Those convicted of arson can face serious penalties, including up to 40 years in prison. Given the seriousness of a federal arson charge, it’s critical to seek the advice and guidance of a federal crime expert who can help you formulate a strong defense.

Elements of arson

A person is considered to have committed a federal arson fire if:

Intentionally set fire to or attempted to set fire to a building;

He acted delicately and without justification.

In order for a case to be tried in federal court, the building that is the subject of the case must be:

Located on property owned by the government of the United States of America, or leased by the government of the United States, including any of its departments, agencies, and any organization that receives federal financial assistance; or

It is used in interstate commerce or in any activity that affects interstate commerce.

In an attempted arson case, the prosecutor must prove that the defendant took substantial action to commit the crime. Establishing that a defendant simply made preparations to start a fire is not sufficient to warrant a conviction. To be considered a substantial action, it must be demonstrated that, after the action taken by the defendant, at least if it were interrupted by some independent circumstance, the crime had occurred.

Using Fire to Commit a Serious Crime

A person may also be charged with a federal crime by using fire or an explosive during the commission of a serious crime. If you are found guilty of the aforementioned crime, you will receive a sentence of ten years in prison, on top of the sentence for the serious crime committed. If it is the second time or more, the penalty will be at least 20 years in prison. Courts are specifically prohibited from paroling persons convicted of this crime or suspending their sentence. The simple act of carrying an explosive during the commission of a serious crime can be prosecuted under this federal law.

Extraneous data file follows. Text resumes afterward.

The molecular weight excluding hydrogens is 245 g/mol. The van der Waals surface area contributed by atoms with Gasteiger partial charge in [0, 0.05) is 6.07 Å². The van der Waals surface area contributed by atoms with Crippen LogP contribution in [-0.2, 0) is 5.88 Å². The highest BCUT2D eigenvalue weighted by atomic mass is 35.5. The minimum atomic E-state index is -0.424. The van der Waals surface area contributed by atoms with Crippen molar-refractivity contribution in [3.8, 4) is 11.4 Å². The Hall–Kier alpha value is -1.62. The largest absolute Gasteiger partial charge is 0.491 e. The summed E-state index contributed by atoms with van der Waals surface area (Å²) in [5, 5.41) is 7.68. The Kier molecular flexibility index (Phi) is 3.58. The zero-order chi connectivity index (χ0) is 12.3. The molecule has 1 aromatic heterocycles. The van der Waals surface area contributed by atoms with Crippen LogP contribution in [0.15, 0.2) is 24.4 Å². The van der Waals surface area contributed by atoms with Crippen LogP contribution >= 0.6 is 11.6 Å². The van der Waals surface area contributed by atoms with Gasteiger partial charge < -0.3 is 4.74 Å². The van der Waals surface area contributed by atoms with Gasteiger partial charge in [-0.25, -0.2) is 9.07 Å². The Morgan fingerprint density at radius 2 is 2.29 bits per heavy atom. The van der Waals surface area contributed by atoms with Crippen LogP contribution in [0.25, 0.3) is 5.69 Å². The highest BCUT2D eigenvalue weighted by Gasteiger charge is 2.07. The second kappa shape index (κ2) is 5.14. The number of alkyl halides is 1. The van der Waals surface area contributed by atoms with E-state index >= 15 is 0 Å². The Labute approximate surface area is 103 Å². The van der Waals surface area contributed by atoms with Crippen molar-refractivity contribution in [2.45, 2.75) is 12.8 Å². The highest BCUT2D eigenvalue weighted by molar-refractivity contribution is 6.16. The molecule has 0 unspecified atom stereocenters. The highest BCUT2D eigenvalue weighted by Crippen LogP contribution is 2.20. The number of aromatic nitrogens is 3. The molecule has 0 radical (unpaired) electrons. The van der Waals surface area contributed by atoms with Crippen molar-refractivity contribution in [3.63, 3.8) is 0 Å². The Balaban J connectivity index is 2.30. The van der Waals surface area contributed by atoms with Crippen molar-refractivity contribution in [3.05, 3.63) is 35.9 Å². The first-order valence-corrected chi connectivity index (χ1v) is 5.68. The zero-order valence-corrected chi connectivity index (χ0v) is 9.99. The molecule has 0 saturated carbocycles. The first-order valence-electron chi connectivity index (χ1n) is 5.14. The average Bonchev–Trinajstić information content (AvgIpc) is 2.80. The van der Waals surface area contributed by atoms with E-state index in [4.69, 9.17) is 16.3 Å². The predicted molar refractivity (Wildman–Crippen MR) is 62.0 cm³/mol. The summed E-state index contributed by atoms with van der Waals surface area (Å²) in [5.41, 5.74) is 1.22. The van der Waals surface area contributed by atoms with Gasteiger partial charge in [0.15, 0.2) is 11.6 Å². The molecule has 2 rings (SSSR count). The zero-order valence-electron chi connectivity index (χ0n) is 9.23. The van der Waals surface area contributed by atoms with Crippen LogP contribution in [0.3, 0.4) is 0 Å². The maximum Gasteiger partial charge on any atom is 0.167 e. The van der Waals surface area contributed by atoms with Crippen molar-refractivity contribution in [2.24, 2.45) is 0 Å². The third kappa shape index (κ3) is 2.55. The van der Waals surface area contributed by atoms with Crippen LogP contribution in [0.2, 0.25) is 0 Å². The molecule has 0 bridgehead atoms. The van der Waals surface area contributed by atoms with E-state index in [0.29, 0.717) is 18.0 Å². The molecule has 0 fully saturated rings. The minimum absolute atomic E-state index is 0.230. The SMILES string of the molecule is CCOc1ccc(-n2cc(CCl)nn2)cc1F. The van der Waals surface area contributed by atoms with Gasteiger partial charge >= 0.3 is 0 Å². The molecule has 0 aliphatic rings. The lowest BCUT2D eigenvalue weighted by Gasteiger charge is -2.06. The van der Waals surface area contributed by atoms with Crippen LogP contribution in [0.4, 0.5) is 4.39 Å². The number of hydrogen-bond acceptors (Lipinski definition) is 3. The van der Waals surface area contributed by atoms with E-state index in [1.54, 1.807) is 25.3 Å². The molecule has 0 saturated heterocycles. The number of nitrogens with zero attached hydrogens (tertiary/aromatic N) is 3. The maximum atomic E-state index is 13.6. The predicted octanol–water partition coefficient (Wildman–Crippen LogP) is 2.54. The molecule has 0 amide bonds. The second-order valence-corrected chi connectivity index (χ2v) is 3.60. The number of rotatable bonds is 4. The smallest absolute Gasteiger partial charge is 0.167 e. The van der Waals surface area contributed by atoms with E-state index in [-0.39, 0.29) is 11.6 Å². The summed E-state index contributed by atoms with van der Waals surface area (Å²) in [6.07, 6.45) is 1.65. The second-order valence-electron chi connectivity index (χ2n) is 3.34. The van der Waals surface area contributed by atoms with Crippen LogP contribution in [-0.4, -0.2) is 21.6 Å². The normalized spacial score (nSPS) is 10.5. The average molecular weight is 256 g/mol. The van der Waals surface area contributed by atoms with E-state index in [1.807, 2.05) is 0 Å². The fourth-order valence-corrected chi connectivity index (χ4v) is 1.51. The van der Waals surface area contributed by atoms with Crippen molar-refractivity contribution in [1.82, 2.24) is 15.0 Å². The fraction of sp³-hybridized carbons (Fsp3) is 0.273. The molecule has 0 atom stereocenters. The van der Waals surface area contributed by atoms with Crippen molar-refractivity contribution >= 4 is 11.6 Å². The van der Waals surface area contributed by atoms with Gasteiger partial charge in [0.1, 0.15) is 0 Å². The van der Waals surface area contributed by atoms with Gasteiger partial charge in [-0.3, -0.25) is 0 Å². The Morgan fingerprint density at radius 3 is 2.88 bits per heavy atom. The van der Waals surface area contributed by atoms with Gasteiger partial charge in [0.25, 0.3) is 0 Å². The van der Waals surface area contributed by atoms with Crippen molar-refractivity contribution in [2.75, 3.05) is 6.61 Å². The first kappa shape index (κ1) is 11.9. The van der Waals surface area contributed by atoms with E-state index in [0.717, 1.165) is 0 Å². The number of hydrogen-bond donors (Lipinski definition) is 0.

Potential Penalties

Defendants convicted of this crime face between five and 20 years in prison. If a fire, directly or indirectly, caused an injury to another person, or even put a person at risk of injury, the accused will automatically be sentenced to between seven and 40 years in prison. Finally, if someone is killed as a result of the fire, the defendant faces between 20 years in prison and life in prison.

Call today to schedule a free consultation with a federal crime attorney.

Federal crimes tend to be aggressively investigated and prosecuted and almost always carry more severe penalties than similar crimes at the state level. Having the advice of an experienced Miami attorney who is familiar with federal law can make all the difference in the outcome of a case, so if you have been charged with arson or another federal offense, get in touch with Jeffrey S. Weiner, PA Criminal Defense Lawyers by calling 305-670-9919 or start a live chat with a member of our legal team. You can also contact us by completing and submitting one of our forms. We look forward to answering your questions and clarifying your legal questions.

Resources:

Law.cornell.edu/uscode/text/18/844

Ce9.uscourts.gov/jury-instructions/node/456